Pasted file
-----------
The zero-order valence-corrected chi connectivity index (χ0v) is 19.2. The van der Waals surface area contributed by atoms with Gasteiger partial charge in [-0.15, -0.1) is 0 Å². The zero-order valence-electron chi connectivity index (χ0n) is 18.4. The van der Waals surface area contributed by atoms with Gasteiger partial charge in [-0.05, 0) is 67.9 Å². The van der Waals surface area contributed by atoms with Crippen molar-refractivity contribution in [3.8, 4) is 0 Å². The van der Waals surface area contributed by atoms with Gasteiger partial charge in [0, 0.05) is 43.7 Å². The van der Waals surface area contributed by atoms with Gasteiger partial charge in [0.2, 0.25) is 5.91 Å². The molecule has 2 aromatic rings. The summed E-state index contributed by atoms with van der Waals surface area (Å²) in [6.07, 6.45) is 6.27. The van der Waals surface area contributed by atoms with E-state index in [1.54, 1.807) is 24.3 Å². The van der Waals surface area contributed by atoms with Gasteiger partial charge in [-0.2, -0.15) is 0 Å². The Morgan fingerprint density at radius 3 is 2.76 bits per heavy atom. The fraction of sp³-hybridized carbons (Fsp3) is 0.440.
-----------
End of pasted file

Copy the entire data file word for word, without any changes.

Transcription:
The zero-order valence-corrected chi connectivity index (χ0v) is 19.2. The van der Waals surface area contributed by atoms with Gasteiger partial charge in [-0.15, -0.1) is 0 Å². The zero-order valence-electron chi connectivity index (χ0n) is 18.4. The van der Waals surface area contributed by atoms with Gasteiger partial charge in [-0.05, 0) is 67.9 Å². The van der Waals surface area contributed by atoms with Crippen molar-refractivity contribution in [3.8, 4) is 0 Å². The van der Waals surface area contributed by atoms with Gasteiger partial charge in [0, 0.05) is 43.7 Å². The van der Waals surface area contributed by atoms with Gasteiger partial charge in [0.2, 0.25) is 5.91 Å². The molecule has 2 aromatic rings. The summed E-state index contributed by atoms with van der Waals surface area (Å²) in [6.07, 6.45) is 6.27. The van der Waals surface area contributed by atoms with E-state index in [1.54, 1.807) is 24.3 Å². The van der Waals surface area contributed by atoms with Gasteiger partial charge in [-0.2, -0.15) is 0 Å². The Morgan fingerprint density at radius 3 is 2.76 bits per heavy atom. The fraction of sp³-hybridized carbons (Fsp3) is 0.440.